However, the angel identifies Joseph as “son of David” for a very important reason. Joseph had descended from king David. If he took Mary as his wife, her divinely conceived child would become part of the line of king David.
During Advent we have been considering the genealogy that Matthew places at the beginning of his Gospel. We have seen that the surprise of the genealogy is the inclusion of a number of women. And the surprise grows when we examine the stories of these women.
These surprises reach their culmination in Mary. In the genealogy we read, “and Jacob the father of Joseph the husband of Mary, of whom Jesus was born, who is called Christ. Now normally the genealogy says, “X the father of Y.” So for example, right before the mention of Mary we hear, “and Eleazar the father of Matthan, and Matthan the father of Jacob, and Jacob the father of Joseph.” Each man is described as the father of his son.
But when we arrive at Joseph we find, “Joseph the husband of Mary, of whom Jesus was born, who is called Christ.” Jesus is clearly set in Joseph’s line, and in the line of David. And yet Joseph is not described as the father. Instead he is “the husband of Mary,” and the one who gets credit humanly speaking for the physical part of Jesus’ conception and birth is Mary alone.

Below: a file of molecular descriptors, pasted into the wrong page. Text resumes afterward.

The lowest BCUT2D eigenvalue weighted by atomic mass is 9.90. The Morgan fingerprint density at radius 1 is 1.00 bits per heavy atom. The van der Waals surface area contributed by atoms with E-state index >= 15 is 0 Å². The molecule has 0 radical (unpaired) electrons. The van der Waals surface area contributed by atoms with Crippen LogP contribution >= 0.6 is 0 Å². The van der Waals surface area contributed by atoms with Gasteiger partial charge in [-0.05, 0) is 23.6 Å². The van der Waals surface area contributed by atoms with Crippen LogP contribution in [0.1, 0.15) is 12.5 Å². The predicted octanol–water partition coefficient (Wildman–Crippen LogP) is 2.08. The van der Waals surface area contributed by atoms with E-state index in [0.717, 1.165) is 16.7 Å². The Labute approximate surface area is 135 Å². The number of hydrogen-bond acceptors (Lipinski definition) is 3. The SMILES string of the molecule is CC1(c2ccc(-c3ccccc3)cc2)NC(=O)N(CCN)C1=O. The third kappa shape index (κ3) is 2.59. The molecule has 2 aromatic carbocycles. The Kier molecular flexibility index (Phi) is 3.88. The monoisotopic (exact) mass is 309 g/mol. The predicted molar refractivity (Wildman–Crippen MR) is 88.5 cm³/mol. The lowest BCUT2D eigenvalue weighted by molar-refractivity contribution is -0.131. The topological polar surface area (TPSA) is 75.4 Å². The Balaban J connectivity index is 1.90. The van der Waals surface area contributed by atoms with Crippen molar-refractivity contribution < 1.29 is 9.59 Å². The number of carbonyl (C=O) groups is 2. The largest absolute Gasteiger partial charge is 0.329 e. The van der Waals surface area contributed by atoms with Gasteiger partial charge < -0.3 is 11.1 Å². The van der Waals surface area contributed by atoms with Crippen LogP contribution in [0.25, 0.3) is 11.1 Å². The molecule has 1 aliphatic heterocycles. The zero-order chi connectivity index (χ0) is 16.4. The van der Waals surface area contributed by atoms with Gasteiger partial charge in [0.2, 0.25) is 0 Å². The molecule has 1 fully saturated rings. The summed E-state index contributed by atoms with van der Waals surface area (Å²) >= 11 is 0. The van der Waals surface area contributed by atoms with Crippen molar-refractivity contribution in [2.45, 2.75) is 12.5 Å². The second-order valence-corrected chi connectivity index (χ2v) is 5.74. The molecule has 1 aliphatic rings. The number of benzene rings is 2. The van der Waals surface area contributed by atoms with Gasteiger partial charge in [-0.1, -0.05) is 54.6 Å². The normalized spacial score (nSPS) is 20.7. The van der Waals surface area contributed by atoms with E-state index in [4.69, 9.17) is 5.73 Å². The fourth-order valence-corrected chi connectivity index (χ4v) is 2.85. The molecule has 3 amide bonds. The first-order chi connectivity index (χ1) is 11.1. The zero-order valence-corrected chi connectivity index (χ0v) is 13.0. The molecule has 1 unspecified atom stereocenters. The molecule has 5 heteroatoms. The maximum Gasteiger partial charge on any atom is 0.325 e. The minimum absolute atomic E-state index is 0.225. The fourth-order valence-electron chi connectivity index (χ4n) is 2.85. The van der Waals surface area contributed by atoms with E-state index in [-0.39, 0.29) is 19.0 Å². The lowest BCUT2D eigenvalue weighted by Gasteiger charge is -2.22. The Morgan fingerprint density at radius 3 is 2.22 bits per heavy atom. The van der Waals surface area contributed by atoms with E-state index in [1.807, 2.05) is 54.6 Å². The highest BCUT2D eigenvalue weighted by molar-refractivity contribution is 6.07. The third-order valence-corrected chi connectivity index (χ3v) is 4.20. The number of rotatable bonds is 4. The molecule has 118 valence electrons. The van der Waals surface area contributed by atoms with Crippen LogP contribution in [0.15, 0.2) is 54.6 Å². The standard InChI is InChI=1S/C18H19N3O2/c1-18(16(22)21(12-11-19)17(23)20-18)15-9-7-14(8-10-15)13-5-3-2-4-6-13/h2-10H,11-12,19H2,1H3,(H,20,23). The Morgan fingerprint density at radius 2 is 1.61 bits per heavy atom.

We have seen that the women in Jesus’ genealogy help us to understand and appreciate the unexpected ways in which God worked through his Son, Jesus Christ. In Mary, the surprises are everywhere. The virgin is pregnant. The right thing for Joseph to do, is in fact the wrong thing. The child who is not fathered by a descendant of David becomes the fulfillment of David’s line.
God does the unexpected … because we are so predictable. In our daily lives, we are people who really only pay attention to God when we really need him. We are people who are not content with what God has given to us, and instead we covet what others have. We are people who cannot resist the opportunity to pass on gossip – we hurt our neighbor’s reputation in order to amuse ourselves.
We are so predictable. We are sinners who sin. And this is why God sent his Son into our world in unexpected ways. In our text the angel says, “She will bear a son, and you shall call his name Jesus, for he will save his people from their sins.” The Son was conceived by the Holy Spirit and born of the virgin Mary. He was given the name Jesus, which means “Yahweh saves,” because through him God was acting to save us from our sins. Jesus Christ was in the world in order to take our sins upon himself and die for them. And then on the third day he rose from the dead. By these unexpected actions God has given you forgiveness, salvation and eternal life.
God did not leave us alone in our sin. Instead he came to be with us in the events we are about to celebrate at Christmas. As Matthew tells us in our text, “All this took place to fulfill what the Lord had spoken by the prophet: ‘Behold, the virgin shall conceive and bear a son,
and they shall call his name Immanuel’(which means, God with us).”
God came to be with us as he was born in Bethlehem and placed in a manger. He continues to come to be with us each week in the celebration of the Sacrament of the Altar has our Lord is present in his true body and blood for the forgiveness of our sins. And because this is true, we look eagerly for his last unexpected action – his return in glory on the Last Day.